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Feng shui for Your Family: More Peace Less Perfection

Feng shui for Your Family: More Peace Less Perfection
Photo credit: Skyla Design on Unsplash

By Amy Shellhorn

Our family home is a place where we as parents can nurture the values that we hold dear for our families. It’s often easy to grab a tip or hack that you see online, but when you want more intentional, personalized change for your family, the practice of feng shui can be your guide and partner along the way. Since I began practicing feng shui I have begun to integrate the practice into my family’s daily life in small yet meaningful ways. Here are five simple and subtle ways I have brought more peace and harmony into our home.

  1. Clarify your goals

    The first step is to clarify your goals and create a practical plan to meet those goals.

    Each season, I take some time to observe how things are going with our family. How is each family member doing with their schedule? Are we hurried or are there things that we are not getting to? I try to make a few notes each day for a whole week to see what is working well and where we need improvement in our weekly routine. This fall, as we shifted from the longer, unstructured days of summer to the full days of fall, I found that with our busy schedules we needed to return to more routine in our daily home life and specifically, create more calm and meaning around our meal times together.

  2. Start with you

    Before I asked anything of my family, I first started with my own personal work.

    Any change that we want to implement in our homes can be made more powerful by first adjusting our own qi so that we can be more present and connected to ourselves and our families. For me, I wanted to rededicate myself to my meditation practice and use that time to shine a light on the things that were working in our family before I made any changes. A simple visualization that I often use is imagining a warm, bright light enveloping each child. I picture my child at their fullest—content, smiling, and full of their own unique life energy. I then pictured all of the good things that were going on in our days, lingering on those moments I wanted more of in our lives. Holding a tiger’s eye crystal during this practice is thought to bring more harmony, grounding and positive Earth energy to your practice, and I found it to be helpful to jog my memory on the days that I was having a harder time focusing.

  3. Choose a focus

    My meditation practice guided me towards making some small, but meaningful changes in our weekly routine.

    My first focus was to build upon on our regular dinner time together to make this not just about food on the table for hungry bellies, but a chance for all of us to connect with each other at the end of the day and transition more easily to sleep. I often took on the responsibility for the entire meal while the kids played, but I realized that while I enjoyed the alone time, I often felt burnt out from doing so much at the end of the day and the kids were annoyed to stop their play abruptly to eat dinner. I was deeply inspired by Kim John Payne’s vision of a family dinner in his book Simplicity Parenting, where he describes a family dinner routine where every member of the family is involved in the entire process of the meal, from prepping food to setting the table and cleaning up. Each family can make this routine their own, but through it all, the conversation is plenty, the day is downloaded, and everyone contributes to the tasks at hand.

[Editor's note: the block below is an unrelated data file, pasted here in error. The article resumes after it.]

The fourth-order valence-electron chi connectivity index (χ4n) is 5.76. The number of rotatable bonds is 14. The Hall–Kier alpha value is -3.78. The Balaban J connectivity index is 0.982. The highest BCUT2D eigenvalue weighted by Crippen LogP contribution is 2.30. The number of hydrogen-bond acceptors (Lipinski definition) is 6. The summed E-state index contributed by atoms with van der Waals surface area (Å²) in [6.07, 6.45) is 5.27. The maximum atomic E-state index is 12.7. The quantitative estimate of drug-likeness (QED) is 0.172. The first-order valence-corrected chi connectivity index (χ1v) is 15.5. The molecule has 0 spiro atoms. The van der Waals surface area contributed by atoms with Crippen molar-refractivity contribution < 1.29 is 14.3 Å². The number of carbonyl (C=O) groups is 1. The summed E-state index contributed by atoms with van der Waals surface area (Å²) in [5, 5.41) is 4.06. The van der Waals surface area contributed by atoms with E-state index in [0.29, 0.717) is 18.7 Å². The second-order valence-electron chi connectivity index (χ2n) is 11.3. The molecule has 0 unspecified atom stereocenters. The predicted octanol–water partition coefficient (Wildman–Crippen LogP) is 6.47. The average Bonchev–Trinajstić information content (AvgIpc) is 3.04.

4. Set up and create structure

    To implement any new routine into your family, it is helpful to do all of the practical set up before you share the idea with your family.

    To set up our family dinner night, I first made sure that all of the things needed to set the table were within reach of our dining area. I cleared and cleaned our dining table. I posted our weekly meal routine (such as pizza on Monday, BBQ on Saturday) so everyone knew what we were having each day. On a nearby table, I set a Tibetan bell that I had been using to call everyone to dinner alongside a candle and snuffer that we could light as part of our meal time ritual. Throughout this process, I made each of these changes with intention, envisioning the positive family connections that we would make as we used each item that I set out in preparation.

  5. Add in feng shui

    Before announcing the idea to everyone, I deepened my commitment to this new family routine by practicing a feng shui ritual that resonates and supports any new beginning that you would like to kick off with your family.

    I bought three plants from my local garden store, choosing herbs that we could use as we cooked, and placed them with intention and reverence, imagining how this family meal together could transform our family. To make this a more powerful adjustment, you could add these three plants to the New Beginnings area of your home along with the same placement ritual. You could also choose to include your family in this part of the process, asking each family member to envision how they will contribute to this family goal.

Try to Remember: Enjoy the process, open your heart, and never strive for perfection

We are still practicing our family dinner and I expect it will take the greater part of this season to implement fully. Along the way, I have also adjusted my own expectations to be less focused on the outcome of a perfect meal and more about the process. I continue to use my personal meditation as a way to “see” all of the good that is already happening. And every time those plants catch my eye as I go about my daily tasks, I am renewed in my hope and commitment for this special family time.